# Why zero correlation does not necessarily imply independence

If two variables have 0 correlation, why are they not necessarily independent? Are zero correlated variables independent under special circumstances ? If possible, I am looking for an intuitive explanation, not a highly technical one.

• Correlation is a measure of linear dependence (association). it is possible for two random variables to be uncorrelated but nonlinearly dependent. – Mark L. Stone Oct 31 '15 at 2:37
• Intuitive explanation -> math.stackexchange.com/questions/444408/… – Siddhesh Oct 31 '15 at 3:20
• Zero correlation implies independence if the variables are multivariate normal. This is not the same as each variable being normal - see here for some scatterplots of zero-correlated but dependent normal variables (each variable is individually normal) – Glen_b Oct 31 '15 at 8:55
• Correlation (unqualified) could include rank correlation, etc., for which monotonic dependence is the issue, and so forth. – Nick Cox Oct 31 '15 at 11:12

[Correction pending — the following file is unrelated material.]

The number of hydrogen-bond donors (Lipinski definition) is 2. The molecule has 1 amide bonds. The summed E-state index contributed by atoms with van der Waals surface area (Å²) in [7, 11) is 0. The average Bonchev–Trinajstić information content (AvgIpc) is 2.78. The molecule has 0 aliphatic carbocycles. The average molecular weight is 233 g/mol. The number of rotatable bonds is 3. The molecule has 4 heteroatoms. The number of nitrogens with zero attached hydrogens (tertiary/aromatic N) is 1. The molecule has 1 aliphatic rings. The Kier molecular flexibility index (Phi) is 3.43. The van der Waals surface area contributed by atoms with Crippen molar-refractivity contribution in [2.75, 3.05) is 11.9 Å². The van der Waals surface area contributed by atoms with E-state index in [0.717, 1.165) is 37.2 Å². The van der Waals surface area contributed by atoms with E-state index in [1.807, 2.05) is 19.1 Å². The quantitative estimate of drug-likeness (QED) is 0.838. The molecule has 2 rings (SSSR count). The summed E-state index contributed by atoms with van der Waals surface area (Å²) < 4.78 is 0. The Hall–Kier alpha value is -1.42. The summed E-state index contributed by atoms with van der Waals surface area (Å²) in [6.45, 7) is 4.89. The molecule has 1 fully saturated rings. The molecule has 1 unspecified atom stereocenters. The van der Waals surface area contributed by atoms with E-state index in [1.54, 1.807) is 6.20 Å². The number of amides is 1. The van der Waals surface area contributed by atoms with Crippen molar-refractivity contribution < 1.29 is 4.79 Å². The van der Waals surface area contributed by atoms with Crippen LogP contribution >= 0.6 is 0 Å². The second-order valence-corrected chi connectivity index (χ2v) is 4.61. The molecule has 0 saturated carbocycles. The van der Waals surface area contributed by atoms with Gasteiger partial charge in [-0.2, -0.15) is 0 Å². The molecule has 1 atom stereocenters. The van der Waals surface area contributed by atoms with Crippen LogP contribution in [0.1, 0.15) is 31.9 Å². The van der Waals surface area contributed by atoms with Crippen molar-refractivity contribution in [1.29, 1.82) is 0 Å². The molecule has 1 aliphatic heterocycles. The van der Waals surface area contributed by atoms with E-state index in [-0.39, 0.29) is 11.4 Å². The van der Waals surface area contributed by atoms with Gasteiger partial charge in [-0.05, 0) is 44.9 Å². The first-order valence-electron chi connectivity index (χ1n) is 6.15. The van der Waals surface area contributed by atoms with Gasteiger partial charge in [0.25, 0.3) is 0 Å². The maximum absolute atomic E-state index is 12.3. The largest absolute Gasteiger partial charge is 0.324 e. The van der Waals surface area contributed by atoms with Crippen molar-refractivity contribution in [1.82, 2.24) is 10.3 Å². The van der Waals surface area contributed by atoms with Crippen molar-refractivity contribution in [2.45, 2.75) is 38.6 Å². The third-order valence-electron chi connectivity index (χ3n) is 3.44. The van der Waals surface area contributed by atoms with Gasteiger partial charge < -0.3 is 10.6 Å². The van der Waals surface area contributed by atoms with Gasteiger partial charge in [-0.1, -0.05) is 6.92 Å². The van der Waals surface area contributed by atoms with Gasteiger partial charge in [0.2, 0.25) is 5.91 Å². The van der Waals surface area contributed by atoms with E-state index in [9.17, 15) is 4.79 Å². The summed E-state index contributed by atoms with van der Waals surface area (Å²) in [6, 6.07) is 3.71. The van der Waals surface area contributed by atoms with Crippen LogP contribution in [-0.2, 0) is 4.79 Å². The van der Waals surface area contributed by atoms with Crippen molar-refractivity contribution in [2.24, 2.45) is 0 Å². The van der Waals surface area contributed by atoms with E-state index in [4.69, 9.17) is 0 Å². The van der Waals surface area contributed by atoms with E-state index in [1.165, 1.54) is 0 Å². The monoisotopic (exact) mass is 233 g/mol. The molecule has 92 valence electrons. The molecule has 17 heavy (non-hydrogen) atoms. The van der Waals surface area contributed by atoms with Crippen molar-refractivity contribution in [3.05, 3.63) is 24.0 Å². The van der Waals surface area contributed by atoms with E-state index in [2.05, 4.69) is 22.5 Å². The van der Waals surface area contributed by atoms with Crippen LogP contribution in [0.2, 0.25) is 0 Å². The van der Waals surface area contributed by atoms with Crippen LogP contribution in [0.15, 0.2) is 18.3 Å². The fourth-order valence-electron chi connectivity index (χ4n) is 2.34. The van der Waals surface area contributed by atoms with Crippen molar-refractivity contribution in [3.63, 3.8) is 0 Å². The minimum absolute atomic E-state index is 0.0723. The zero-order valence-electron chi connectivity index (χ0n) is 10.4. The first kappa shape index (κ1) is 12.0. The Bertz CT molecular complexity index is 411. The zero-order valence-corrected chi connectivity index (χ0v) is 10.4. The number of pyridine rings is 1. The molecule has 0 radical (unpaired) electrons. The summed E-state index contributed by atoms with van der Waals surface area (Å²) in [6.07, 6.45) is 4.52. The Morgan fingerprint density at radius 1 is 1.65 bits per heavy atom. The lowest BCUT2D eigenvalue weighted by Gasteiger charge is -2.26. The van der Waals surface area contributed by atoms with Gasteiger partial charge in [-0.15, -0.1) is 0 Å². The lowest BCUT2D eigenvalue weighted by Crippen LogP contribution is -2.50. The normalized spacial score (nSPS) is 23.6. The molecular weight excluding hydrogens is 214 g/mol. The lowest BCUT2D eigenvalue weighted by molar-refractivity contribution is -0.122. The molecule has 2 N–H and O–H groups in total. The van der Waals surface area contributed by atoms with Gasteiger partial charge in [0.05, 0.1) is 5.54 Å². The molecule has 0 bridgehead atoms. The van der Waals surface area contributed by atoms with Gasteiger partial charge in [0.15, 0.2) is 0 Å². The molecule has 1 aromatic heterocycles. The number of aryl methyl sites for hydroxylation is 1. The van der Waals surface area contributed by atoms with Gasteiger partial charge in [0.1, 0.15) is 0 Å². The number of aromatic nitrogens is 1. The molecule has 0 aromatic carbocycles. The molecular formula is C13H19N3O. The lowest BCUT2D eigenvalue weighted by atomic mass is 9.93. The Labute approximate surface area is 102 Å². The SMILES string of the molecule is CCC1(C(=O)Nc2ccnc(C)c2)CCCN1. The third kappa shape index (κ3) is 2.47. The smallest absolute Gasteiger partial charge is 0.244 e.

• For outlook, I would recommend you to see Wikipedia "distance correlation" as a measure of independence. – ttnphns Oct 31 '15 at 13:44

## 6 Answers

Correlation measures linear association between two given variables and it has no obligation to detect any other form of association else.

So those two variables might be associated in several other non-linear ways and correlation could not distinguish from independent case.

As a very didactic, artificial and non realistic example, one can consider $X$ such that $P(X=x)=1/3$ for $x=-1, 0, 1$ and $Y=X^2$. Notice that they are not only associated, but one is a function of the other. Nonetheless, their correlation is 0, for their association is orthogonal to the association that correlation can detect.

• I was looking for evidence of random variances being uncorrelated yet dependent however none of the direct answers to my question revealed intuitive facts. your answer, on the other hand, gives me a very good angle to think about it, thanks a lot! – stucash Apr 19 '19 at 17:19